• How do we extend the circle of the committed and build partnerships for change?
  • How do you understand transformation for sustainable development in higher education?

The morning of Day 1 featured three keynotes:

  • Dr Alexander Leicht (UNESCO, Chief of ESD Section, France): The Global Action Programme on ESD and UNESCO ESD plans in post-DESD
  • Mahesh Pradhan (United Nations Environment Programme UNEP and Founder of its Global University Partnerships on Environment and Sustainability GUPES, Kenya): Ambitions and achievements of UNEP’s GUPES
  • Dr Geoff Scott (Emeritus Professor of Sustainability at the University of Western Sydney and Co-Chair of the Sustainable Futures Leadership Academy SFLA, Australia): Findings of the Turnaround Leadership for Higher Education study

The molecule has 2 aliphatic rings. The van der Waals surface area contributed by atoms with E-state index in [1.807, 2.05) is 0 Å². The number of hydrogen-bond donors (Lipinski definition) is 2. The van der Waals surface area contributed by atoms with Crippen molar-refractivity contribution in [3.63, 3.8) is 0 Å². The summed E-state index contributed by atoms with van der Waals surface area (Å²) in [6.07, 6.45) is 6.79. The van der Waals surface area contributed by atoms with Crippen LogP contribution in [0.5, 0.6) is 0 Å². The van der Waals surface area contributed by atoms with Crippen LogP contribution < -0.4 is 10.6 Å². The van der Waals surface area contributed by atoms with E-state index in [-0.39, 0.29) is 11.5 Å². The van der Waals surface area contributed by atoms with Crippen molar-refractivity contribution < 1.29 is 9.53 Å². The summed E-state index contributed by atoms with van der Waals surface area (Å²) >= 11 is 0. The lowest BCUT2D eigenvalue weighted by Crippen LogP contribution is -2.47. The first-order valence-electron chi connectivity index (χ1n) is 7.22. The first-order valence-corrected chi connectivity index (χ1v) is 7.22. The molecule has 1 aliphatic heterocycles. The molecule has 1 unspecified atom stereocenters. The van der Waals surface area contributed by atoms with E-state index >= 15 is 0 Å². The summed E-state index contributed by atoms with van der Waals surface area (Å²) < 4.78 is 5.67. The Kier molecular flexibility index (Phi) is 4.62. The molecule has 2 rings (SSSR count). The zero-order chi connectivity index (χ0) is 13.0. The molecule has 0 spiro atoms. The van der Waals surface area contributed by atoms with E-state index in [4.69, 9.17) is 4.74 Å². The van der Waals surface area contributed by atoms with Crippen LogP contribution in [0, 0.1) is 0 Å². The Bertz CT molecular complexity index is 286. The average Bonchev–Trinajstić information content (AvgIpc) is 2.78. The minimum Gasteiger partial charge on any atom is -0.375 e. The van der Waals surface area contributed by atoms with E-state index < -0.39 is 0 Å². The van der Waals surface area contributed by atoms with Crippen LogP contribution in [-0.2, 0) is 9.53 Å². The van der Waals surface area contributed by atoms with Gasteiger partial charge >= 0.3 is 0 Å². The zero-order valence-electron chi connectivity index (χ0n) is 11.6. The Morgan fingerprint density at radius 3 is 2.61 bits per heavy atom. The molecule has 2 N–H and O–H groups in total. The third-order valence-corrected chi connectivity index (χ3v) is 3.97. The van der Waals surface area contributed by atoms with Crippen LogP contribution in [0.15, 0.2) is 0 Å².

An interactive panel discussion, chaired by Dr. Alex Ryan (CA, UK), followed, directing the delegates to five discussion groups on the following:

  • Learning from the UN Decade of ESD
  • The desirable outlook of the new kind of higher education
  • Education and diversity
  • Partnerships for connecting higher education system to wider community
  • Leadership in higher education

The afternoon began with two parallel sessions.

The first parallel session comprised sessions under three themes:

Whole-institutional approaches:

  • Enhancing higher education for sustainable development by advantaging a developed change management process for universities, Tove Holme, Novia University of Applied Sciences, Finland
  • Implementation of sustainable development in higher education: Evidence from 70 universities, Professor Rodrigo Lozano, Copernicus Institute of Sustainable Development, The Netherlands
  • A viral approach, Jean-Christophe Carteron, KEDGE Business School, France